Benefits include: Reduce Pain, Reduce Muscle Tension, Lower Blood pressure, Support Cardiac function, Support Immune system, Balance Hormones, Improve sleep, Improve posture.

Method: Begin by sitting tall with your spine straight and your feet flat on the floor. Breathe in deeply through the nose and allow the belly to rise, then the chest rises, and lastly at the end of the inhalation raise the shoulders towards the ears. Begin to roll the shoulders down your back, exhale through the nose as you drop the shoulders, emptying the breath of the chest,and lastly the belly. Continue like this for a few breaths for a mini session. For longer practices start with this pattern for 2 minutes and over time extend the practice to intervals of 5 and 10 minutes. For a quick mindfulness break, do 5-10 breaths.

 

3. Alternative Nostril Breathing  

Level: Moderate

When to use: This breath is cleansing and stimulating. It can be helpful during times when you need to be focused and alert, such as before a meeting or a test. Other applications include daily stresses you encounter at the office, driving, or at school. This breath helps to balance the left and right lobes of the brain and induce a sense of calm and clarity. 

Physiology: This breath helps to soothe the Sympathetic nervous system and is great for inducing the relaxation response. It also helps in engaging the lower lobes of our lungs, in maintaining a healthy posture, and in improving sleep. This breath is also important for supporting cardiac function, the circulatory system and immune systems, and can help balance hormones.Benefits include:

Benefits include: Reduce Pain, Reduce Muscle Tension, Lower Blood pressure, Support Cardiac function, Support Immune system, Balance Hormones, Improve sleep, Improve posture.

Method: Begin by sitting tall with spine straight and feet flat on the floor. Take the thumb of your right hand and block the right nostril. Take a comfortable breath in through the left nostril. Alternate hands releasing the right nostril and taking the pinky of the right hand to block the left nostril. Exhale through the left nostril, then inhale through the same nostril. Alternate hands to release the left nostril and block the right with the thumb. Continue like this for a few breaths for a mini session. For longer practices start with this pattern for 2 minutes and over time extend the practice to intervals of 5 and 10 minutes. For a quick mindfulness break do 5-10 breaths. LL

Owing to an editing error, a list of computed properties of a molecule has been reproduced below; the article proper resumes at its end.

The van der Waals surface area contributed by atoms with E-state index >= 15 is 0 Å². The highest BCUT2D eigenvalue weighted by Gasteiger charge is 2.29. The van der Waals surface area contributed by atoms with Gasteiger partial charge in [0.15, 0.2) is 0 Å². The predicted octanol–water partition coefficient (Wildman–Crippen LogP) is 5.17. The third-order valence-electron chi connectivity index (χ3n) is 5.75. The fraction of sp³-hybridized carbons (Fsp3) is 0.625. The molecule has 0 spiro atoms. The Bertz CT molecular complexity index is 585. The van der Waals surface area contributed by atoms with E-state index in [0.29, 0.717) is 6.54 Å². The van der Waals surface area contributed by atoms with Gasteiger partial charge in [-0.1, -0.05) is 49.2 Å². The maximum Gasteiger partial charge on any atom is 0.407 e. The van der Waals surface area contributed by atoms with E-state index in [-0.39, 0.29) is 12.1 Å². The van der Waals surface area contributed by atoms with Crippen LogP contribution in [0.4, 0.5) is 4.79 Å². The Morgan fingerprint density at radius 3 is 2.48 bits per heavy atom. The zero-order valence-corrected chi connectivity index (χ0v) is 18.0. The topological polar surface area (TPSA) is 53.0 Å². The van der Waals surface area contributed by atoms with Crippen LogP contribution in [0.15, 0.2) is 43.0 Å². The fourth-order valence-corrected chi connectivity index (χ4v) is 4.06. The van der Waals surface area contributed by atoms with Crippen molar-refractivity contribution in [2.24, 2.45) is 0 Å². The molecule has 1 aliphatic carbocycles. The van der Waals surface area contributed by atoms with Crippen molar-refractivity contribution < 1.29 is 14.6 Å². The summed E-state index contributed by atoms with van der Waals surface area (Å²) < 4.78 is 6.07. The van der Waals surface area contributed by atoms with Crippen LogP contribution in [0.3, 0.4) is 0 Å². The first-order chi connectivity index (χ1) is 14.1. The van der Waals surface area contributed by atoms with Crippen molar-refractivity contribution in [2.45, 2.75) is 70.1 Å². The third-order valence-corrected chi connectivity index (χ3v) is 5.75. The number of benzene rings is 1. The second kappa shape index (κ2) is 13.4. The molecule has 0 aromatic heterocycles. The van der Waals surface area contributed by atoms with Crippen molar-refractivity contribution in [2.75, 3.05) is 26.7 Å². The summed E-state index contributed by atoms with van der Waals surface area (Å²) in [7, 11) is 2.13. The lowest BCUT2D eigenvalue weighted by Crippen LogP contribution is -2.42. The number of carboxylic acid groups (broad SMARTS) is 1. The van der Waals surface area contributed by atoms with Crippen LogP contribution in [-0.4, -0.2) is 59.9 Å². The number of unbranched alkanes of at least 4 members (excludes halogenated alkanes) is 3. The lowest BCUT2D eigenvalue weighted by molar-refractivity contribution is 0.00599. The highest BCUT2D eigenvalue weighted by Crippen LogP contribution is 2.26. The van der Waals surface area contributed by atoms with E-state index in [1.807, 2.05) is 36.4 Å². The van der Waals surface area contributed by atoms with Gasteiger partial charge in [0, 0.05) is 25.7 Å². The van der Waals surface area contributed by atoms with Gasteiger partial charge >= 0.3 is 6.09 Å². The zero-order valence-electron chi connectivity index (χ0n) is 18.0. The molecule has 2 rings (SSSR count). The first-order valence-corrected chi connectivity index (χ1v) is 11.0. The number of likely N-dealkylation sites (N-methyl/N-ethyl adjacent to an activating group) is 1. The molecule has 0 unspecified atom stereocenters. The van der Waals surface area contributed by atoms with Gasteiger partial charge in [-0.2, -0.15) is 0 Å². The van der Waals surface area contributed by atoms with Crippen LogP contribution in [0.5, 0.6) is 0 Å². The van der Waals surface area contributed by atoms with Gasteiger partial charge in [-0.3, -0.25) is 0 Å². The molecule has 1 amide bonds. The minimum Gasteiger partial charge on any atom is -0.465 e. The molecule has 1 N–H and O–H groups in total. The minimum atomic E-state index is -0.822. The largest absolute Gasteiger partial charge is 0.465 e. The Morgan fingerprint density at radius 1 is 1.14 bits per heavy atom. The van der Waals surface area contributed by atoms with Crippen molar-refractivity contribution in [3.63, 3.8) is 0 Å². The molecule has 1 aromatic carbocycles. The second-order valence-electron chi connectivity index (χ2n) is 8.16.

4. Cooling Breath

Level: Beginner  

When to use: Helpful for reducing body temperature, regulating hormones, and processing anger. 

Physiology: This breath has a soothing effect on the nervous system and reduces blood pressure. It also stimulates the parasympathetic nervous system by triggering a Rest and Digest reaction. This technique is said to help reduce acidity, hypertension, and indigestion.

Benefits include: Reduce Pain, Reduce Muscle Tension, Lower Blood pressure, Support Cardiac function, Support Immune system, Balance Hormones, Improve sleep, Improve posture.

coolingbreath

Method: Fill your belly as you breathe in. To exhale, curl the tongue (or if you can't, purse your lips and stick the tip of your tongue out) and exhale through pursed lips in a slow controlled manner. Begin this practice for 2 minutes and over time extend the practice to intervals of 5 and 10 minutes. For a quick mindfulness break do 5-10 breaths.